Opinion

Can we stop with the app updates please?

Rachel Cormack asks if the endless app iterations are really necessary, or if we've simply become so desensitised to novelty that social media has reached the point of no return.

I always thought I was reasonably tech savvy, but the speed at which app updates are coming is making me feel a little, dare I say it, technologically challenged.

Just as we get a handle on things, those handles are pried from our hands, updated with shiny new bells and whistles and then given back – only now, they’re really hard to hold.

We all just worked out that Boomeranging yourself holding booze was the cool thing to do, and now there’s a new stop-motion camera for Insta stories. I need a new app to tell me what’s new in apps.

Facebook is spending $1 billion to fund original video content, has introduced a new snooze function that lets you temporarily hide people in your news feed and is working on pre-loaded instant videos.

Snapchat is now letting you link to websites.

Instagram has created polls and made their stories two-times bigger and inserted them mid-feed. It’s enough to make marketers’ heads start spinning like Mac’s dreaded wheel of death.

Sure, I understand the need to update and reinvent – to ensure the applications stay relevant, work well and don’t keel over and die like Bebo or Myspace (RIP, you ‘spaghetti-ball mess‘).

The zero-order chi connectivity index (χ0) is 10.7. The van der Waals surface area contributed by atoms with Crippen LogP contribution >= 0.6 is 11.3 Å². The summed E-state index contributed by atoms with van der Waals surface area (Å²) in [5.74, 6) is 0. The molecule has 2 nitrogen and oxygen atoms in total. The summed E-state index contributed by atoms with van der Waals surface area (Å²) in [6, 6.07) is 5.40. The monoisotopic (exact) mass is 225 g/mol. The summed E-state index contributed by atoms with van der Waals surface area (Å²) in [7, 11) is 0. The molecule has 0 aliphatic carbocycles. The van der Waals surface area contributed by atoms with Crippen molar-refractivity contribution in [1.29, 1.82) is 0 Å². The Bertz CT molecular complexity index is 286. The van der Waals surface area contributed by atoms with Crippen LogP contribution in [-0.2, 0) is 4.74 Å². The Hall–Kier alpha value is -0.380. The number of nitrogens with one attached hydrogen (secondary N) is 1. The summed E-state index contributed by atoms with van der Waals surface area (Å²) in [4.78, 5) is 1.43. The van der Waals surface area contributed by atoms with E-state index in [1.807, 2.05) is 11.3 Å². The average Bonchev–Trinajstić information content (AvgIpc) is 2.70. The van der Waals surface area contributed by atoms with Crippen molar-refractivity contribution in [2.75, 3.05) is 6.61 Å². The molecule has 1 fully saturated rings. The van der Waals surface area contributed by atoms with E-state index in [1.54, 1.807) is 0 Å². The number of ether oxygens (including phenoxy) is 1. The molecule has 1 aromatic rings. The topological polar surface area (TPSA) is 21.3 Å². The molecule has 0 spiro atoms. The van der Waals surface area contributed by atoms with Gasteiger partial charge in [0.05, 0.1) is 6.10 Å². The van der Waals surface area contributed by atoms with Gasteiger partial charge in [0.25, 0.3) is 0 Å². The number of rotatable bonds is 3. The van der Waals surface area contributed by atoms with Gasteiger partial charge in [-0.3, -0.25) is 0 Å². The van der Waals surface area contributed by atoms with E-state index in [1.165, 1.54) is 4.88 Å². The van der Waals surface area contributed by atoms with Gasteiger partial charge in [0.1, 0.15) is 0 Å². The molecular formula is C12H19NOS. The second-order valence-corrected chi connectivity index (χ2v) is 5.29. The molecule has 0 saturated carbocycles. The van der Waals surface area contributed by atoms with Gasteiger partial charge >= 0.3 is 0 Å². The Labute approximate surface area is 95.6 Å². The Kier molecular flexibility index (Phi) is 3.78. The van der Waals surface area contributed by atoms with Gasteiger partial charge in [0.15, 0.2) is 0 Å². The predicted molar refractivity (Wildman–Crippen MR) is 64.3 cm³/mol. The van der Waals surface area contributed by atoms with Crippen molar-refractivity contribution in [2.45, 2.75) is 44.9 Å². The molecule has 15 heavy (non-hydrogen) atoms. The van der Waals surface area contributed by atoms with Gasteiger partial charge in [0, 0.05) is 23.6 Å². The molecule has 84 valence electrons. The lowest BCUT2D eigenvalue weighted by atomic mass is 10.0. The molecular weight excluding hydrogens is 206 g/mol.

But sometimes the changes seem strange and unnecessary. Why did Instagram change its logo when the retro-looking Polaroid was both cool and easily recognisable?

Why did Facebook expand its options for reacting to a post when a ‘like’ was enough? I liked the like, its simplicity and at times passive-aggressive quality. I used to ‘like’ people missing their trains and leave them wondering whether I was acknowledging their anguish, or revelling in it. Now, I can be sad, angry or do some weird laugh with arrow-shaped eyes. Stop forcing me to examine my feelings, Facebook.

I know, I sound like a technophobe that’s terrified of change. I’m not. I loved it when saving my school assignments moved from the encumbering floppy disk, to CD, to USB, and when cutting film stopped being about Betacam tapes, reels of film and splicing and Premiere gave me endless editing options.

The difference was, back then we were given adequate time to farewell, and move on from, these now-primitive technologies. We had a minute to catch our breath.

You could argue those were major advancements and app updates are minor, but even something as simple as videos autoplaying with sound on can seem pretty major when you’re attempting to travel incognito mode on your morning commute and your phone starts blasting music mid-scroll.

When something is good, we don’t always need to chase something better.

Do consumers really need a bot ordering me pizza whilst they’re talking to a friend? On second thoughts, I could get behind that…

Rachel Cormack is a Sydney-based freelance writer.

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